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David Mittleman
David Mittleman
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Malpractice Caps Not Saving Consumers Money

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Statutory caps on medical malpractice damage awards are a highly controversial topic. The victims of medical negligence are often under-compensated for the severe physical and emotional injuries that can result from a botched procedure or failure to diagnose a serious disease. Doctors and insurance companies, meanwhile, claim that these limitations help keep healthcare costs down. However, the evidence against this argument is mounting.

According to several well-respected sources, malpractice caps have not led to healthcare savings for individuals and families. In fact, in some parts of the country, health insurance premiums have nearly doubled in the last seven years. For those fortunate enough to have employer-provided insurance, the increase has meant smaller wage increases and trimmed benefits packages. For the millions of uninsured consumers, the insurance rate hike has put any hope of adequate medical care beyond reach.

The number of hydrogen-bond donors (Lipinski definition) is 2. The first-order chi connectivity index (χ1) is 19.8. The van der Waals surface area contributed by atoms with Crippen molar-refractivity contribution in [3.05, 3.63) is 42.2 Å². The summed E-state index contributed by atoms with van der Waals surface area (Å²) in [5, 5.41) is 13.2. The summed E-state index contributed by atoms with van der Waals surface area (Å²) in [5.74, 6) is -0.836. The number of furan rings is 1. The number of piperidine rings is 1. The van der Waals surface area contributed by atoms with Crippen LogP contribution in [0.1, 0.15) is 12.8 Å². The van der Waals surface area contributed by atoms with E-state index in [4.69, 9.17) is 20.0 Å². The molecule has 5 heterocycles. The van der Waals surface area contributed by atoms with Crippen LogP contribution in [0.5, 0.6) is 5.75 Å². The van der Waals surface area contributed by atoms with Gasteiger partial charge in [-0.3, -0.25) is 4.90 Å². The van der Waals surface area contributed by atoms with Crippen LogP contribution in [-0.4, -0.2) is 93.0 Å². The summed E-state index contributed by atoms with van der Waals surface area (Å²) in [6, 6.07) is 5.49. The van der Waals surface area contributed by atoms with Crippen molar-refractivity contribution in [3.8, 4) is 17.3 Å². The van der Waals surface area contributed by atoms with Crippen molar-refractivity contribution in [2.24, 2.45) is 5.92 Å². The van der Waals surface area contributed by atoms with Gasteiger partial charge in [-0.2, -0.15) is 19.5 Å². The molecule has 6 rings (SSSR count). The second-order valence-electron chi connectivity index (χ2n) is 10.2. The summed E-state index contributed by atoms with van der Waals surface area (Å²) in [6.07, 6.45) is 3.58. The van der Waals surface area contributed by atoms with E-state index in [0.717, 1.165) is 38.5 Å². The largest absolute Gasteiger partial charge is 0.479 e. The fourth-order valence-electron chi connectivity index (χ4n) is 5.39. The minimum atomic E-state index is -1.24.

In Michigan, we have a two-tiered malpractice cap. For most injuries, the noneconomic damages are capped at $280,000. If the malpractice resulted in brain injury, spinal injury, permanently impaired cognitive functioning, or loss or damage to a reproductive organ, the award is limited to $500,000. Both amounts are adjusted for inflation.

Simply put, medical malpractice damage awards caps have not resulted in massive savings to consumers. Doctors and insurance companies have reaped the benefits of their decreased accountability, while injured patients and their families struggle to receive a fair amount for their loss.